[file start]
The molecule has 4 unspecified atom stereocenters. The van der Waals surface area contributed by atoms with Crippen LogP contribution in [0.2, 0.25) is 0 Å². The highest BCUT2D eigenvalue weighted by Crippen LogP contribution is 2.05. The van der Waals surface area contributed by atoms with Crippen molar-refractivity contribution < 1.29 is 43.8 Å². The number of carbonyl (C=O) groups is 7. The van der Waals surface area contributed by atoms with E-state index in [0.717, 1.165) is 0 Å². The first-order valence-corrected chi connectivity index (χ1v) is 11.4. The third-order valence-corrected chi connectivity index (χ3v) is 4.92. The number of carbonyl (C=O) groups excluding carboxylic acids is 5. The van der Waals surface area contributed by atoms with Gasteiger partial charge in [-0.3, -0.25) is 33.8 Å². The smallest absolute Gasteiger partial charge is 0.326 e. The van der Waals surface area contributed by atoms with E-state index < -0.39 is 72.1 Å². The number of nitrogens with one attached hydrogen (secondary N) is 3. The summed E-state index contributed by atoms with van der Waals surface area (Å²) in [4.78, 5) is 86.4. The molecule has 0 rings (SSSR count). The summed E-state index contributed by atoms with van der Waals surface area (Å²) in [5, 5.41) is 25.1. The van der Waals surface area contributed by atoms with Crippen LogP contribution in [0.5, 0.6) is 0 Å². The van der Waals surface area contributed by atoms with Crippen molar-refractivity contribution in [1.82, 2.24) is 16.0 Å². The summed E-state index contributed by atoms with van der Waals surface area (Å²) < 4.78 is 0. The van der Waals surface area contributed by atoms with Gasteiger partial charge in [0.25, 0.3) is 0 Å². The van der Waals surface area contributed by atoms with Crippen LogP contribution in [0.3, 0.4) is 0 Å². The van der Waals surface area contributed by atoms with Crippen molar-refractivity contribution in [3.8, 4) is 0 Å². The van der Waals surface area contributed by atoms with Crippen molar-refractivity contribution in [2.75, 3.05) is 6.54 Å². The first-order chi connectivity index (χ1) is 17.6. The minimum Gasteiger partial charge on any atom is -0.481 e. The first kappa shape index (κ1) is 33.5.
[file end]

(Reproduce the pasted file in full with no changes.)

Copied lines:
The molecule has 4 unspecified atom stereocenters. The van der Waals surface area contributed by atoms with Crippen LogP contribution in [0.2, 0.25) is 0 Å². The highest BCUT2D eigenvalue weighted by Crippen LogP contribution is 2.05. The van der Waals surface area contributed by atoms with Crippen molar-refractivity contribution < 1.29 is 43.8 Å². The number of carbonyl (C=O) groups is 7. The van der Waals surface area contributed by atoms with E-state index in [0.717, 1.165) is 0 Å². The first-order valence-corrected chi connectivity index (χ1v) is 11.4. The third-order valence-corrected chi connectivity index (χ3v) is 4.92. The number of carbonyl (C=O) groups excluding carboxylic acids is 5. The van der Waals surface area contributed by atoms with Gasteiger partial charge in [-0.3, -0.25) is 33.8 Å². The smallest absolute Gasteiger partial charge is 0.326 e. The van der Waals surface area contributed by atoms with E-state index < -0.39 is 72.1 Å². The number of nitrogens with one attached hydrogen (secondary N) is 3. The summed E-state index contributed by atoms with van der Waals surface area (Å²) in [4.78, 5) is 86.4. The molecule has 0 rings (SSSR count). The summed E-state index contributed by atoms with van der Waals surface area (Å²) in [5, 5.41) is 25.1. The van der Waals surface area contributed by atoms with Crippen LogP contribution in [0.5, 0.6) is 0 Å². The van der Waals surface area contributed by atoms with Crippen molar-refractivity contribution in [1.82, 2.24) is 16.0 Å². The summed E-state index contributed by atoms with van der Waals surface area (Å²) < 4.78 is 0. The van der Waals surface area contributed by atoms with Gasteiger partial charge in [0.25, 0.3) is 0 Å². The van der Waals surface area contributed by atoms with Crippen LogP contribution in [0.3, 0.4) is 0 Å². The van der Waals surface area contributed by atoms with Crippen molar-refractivity contribution in [3.8, 4) is 0 Å². The van der Waals surface area contributed by atoms with Crippen molar-refractivity contribution in [2.75, 3.05) is 6.54 Å². The first-order chi connectivity index (χ1) is 17.6. The minimum Gasteiger partial charge on any atom is -0.481 e. The first kappa shape index (κ1) is 33.5.